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The Strathprints institutional repository is a digital archive of University of Strathclyde's Open Access research outputs. Strathprints provides access to thousands of Open Access research papers by University of Strathclyde researchers, including by researchers from the Department of Computer & Information Sciences involved in mathematically structured programming, similarity and metric search, computer security, software systems, combinatronics and digital health.

The Department also includes the iSchool Research Group, which performs leading research into socio-technical phenomena and topics such as information retrieval and information seeking behaviour.

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Methodology for determination of economic connection capacity for renewable generator connections to distribution networks optimised by active power flow management

Currie, R.A.F. and Ault, G.W. and McDonald, J.R. (2006) Methodology for determination of economic connection capacity for renewable generator connections to distribution networks optimised by active power flow management. IEE Proceedings Generation Transmission and Distribution, 153 (4). pp. 456-462. ISSN 1350-2360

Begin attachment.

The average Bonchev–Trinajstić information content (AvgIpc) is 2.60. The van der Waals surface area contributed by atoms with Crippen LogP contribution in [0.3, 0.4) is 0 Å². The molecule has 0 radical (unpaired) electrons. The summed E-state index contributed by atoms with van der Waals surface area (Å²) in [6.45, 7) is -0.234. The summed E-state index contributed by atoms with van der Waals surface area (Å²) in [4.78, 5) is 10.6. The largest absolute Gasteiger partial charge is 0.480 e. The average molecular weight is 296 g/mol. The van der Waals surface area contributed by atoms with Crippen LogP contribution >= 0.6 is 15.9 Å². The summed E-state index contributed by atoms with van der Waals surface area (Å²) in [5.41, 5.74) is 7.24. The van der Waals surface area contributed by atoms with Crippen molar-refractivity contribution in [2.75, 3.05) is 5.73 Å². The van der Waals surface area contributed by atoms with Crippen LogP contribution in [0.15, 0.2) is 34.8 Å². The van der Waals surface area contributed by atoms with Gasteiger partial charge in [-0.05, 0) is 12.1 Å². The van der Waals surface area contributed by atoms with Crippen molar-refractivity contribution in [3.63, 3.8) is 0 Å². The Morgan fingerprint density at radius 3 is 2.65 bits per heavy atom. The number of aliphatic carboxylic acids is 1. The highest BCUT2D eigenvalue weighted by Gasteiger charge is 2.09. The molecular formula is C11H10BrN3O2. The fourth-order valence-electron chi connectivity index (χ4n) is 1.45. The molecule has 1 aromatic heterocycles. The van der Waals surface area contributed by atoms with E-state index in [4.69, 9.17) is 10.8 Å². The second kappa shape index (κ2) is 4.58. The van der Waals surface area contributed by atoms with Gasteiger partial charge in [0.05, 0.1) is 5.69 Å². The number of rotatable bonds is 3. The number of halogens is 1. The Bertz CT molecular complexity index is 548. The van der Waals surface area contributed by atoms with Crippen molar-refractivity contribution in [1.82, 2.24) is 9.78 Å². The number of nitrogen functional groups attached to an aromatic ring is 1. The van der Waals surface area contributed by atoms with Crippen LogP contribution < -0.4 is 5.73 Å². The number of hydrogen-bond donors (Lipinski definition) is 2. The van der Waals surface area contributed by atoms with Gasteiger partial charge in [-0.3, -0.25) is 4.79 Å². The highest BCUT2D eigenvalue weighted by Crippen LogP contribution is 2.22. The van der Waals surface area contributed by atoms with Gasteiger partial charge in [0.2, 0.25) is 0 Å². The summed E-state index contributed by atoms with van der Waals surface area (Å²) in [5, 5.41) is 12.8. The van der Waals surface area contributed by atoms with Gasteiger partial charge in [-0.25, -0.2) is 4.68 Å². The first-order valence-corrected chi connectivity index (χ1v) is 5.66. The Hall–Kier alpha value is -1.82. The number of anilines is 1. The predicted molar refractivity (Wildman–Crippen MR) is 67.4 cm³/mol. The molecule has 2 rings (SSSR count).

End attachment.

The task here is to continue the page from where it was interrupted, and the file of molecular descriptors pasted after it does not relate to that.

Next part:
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Abstract

Increased penetration of renewable energy in line with current national targets will necessitate the implementation of new operational management arrangements for the control of distribution networks. The traditional distribution network and accompanying operational philosophy is incapable of accommodating large amounts of distributed renewable energy generation. These existing distribution networks were designed to operate passively and deliver unidirectional power flows to dispersed customers. Changing the mode of operation to 'active network management' will allow increased connection of distributed generation, while also avoiding the need for expensive reinforcement of circuits and providing adequate network security for the distribution network operator. A method for actively managing power flows associated with the connection of multiple renewable generators to the distribution network is introduced. The accompanying benefits in terms of exploitable distribution network capacity are demonstrated through the determination of an economic 'cutoff' point for new connections, thus maximising the utilisation of the existing distribution network capacity.